Charente (river)

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Charente
Charente à Tonnay.jpg
The Charente in Tonnay-Charente
Native name La Charente
Country France
Physical characteristics
Main source Haute-Vienne
River mouth Atlantic Ocean
45°57′24″N 1°4′56″W / 45.95667°N 1.08222°W / 45.95667; -1.08222 (Atlantic Ocean-Charente)Coordinates: 45°57′24″N 1°4′56″W / 45.95667°N 1.08222°W / 45.95667; -1.08222 (Atlantic Ocean-Charente)
Length 381 km (237 mi)
Discharge
  • Average rate:
    40 m3/s (1,400 cu ft/s)
Basin features
Basin size 10,000 km2 (3,900 sq mi)

The Charente (Occitan: Charanta) is a 381-kilometre (237 mi) long river in southwestern France. Its source is in the Haute-Vienne département at Chéronnac, a small village near Rochechouart. It flows through the departments of Haute-Vienne, Charente, Vienne and Charente-Maritime. The river flows into the Atlantic Ocean near Rochefort.

Navigation[edit]

The Charente was described by the French king François I as ‘la plus belle rivière du royaume’, and was navigable in its natural state until mills were erected at many locations in the 14th century.[1] Some locks were built but through navigation remained impossible for centuries. Improvements to the navigation were projected under Louis XVI in 1772, but work was interrupted by the Revolution. The project was revived under the Restoration and canalisation completed in 1835. The waterway was abandoned in 1957. The départements took over operation in 1963, and recreational vessels have now taken possession of the waterway throughout the 164 km to the town of Angoulême. The historic towns of Cognac, Jarnac, Saintes and Rochefort make the river a popular destination for boaters, mainly in rental boats, with moorings provided at most towns and villages along the route. The locks are 34 by 6 metres (112 by 20 ft).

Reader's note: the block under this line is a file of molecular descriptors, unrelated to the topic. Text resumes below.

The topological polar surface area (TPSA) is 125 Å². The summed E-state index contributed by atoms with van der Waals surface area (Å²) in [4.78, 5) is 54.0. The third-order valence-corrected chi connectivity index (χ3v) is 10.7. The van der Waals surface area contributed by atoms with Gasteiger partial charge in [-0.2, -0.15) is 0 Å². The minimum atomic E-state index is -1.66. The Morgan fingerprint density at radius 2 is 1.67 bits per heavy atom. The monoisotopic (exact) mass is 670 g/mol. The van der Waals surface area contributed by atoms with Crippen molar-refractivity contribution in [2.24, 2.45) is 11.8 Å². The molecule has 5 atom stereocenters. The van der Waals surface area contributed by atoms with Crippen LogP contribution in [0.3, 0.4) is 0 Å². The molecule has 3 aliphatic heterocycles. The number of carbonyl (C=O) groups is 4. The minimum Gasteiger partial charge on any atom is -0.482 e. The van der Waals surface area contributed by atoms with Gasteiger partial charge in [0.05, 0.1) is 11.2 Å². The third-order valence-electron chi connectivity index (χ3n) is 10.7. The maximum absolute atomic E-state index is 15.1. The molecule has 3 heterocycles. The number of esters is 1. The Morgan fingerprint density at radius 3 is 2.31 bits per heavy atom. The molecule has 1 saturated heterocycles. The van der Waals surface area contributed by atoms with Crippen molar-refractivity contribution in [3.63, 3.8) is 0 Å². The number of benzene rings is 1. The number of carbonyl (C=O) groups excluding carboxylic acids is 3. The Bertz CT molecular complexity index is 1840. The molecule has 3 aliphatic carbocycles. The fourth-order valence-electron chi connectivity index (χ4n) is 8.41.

Tributaries[edit]

The Charente and its main tributaries

Tributaries include the rivers Antenne, Boëme, , Coran, Seugne, Bramerit, Boutonne, Arnoult, Bandiat, Tardoire, Touvre and Bonnieure.

The River Boutonne is navigable over a distance of 31 km to Saint-Jean-d'Angély, but a barrier at the confluence prevents access except under exceptional conditions.

En route[edit]

Towns and villages include Vergeroux, Soubise, Rochefort and Tonnay-Charente on the tidal river, and Saint-Savinien, Taillebourg, Saintes, Cognac, Jarnac, Saint-Simon and Angoulême on the navigable river, while Montignac-Charente and Civray are on the river's upper course.

References[edit]

  1. ^ Edwards-May, David (2010). Inland Waterways of France. St Ives, Cambs., UK: Imray Laurie Norie & Wilson Ltd. p. 67. ISBN 978-1-846230-14-1. 

External links[edit]